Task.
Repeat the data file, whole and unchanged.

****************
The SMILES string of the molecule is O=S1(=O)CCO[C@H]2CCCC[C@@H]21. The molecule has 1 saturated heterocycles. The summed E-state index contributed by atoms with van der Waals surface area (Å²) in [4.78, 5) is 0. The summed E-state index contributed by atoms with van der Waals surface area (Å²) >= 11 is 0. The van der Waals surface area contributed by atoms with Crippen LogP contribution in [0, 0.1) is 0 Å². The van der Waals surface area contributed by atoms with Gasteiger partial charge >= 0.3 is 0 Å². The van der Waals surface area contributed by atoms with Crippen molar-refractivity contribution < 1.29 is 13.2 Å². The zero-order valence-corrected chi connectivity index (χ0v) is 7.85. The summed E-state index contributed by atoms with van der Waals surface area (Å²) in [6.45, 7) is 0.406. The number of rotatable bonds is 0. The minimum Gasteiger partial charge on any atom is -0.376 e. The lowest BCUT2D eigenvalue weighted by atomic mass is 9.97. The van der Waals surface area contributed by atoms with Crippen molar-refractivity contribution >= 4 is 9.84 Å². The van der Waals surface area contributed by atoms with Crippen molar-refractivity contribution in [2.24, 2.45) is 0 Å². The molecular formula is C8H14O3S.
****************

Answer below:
The SMILES string of the molecule is O=S1(=O)CCO[C@H]2CCCC[C@@H]21. The molecule has 1 saturated heterocycles. The summed E-state index contributed by atoms with van der Waals surface area (Å²) in [4.78, 5) is 0. The summed E-state index contributed by atoms with van der Waals surface area (Å²) >= 11 is 0. The van der Waals surface area contributed by atoms with Crippen LogP contribution in [0, 0.1) is 0 Å². The van der Waals surface area contributed by atoms with Gasteiger partial charge >= 0.3 is 0 Å². The van der Waals surface area contributed by atoms with Crippen molar-refractivity contribution < 1.29 is 13.2 Å². The zero-order valence-corrected chi connectivity index (χ0v) is 7.85. The summed E-state index contributed by atoms with van der Waals surface area (Å²) in [6.45, 7) is 0.406. The number of rotatable bonds is 0. The minimum Gasteiger partial charge on any atom is -0.376 e. The lowest BCUT2D eigenvalue weighted by atomic mass is 9.97. The van der Waals surface area contributed by atoms with Crippen molar-refractivity contribution >= 4 is 9.84 Å². The van der Waals surface area contributed by atoms with Crippen molar-refractivity contribution in [2.24, 2.45) is 0 Å². The molecular formula is C8H14O3S.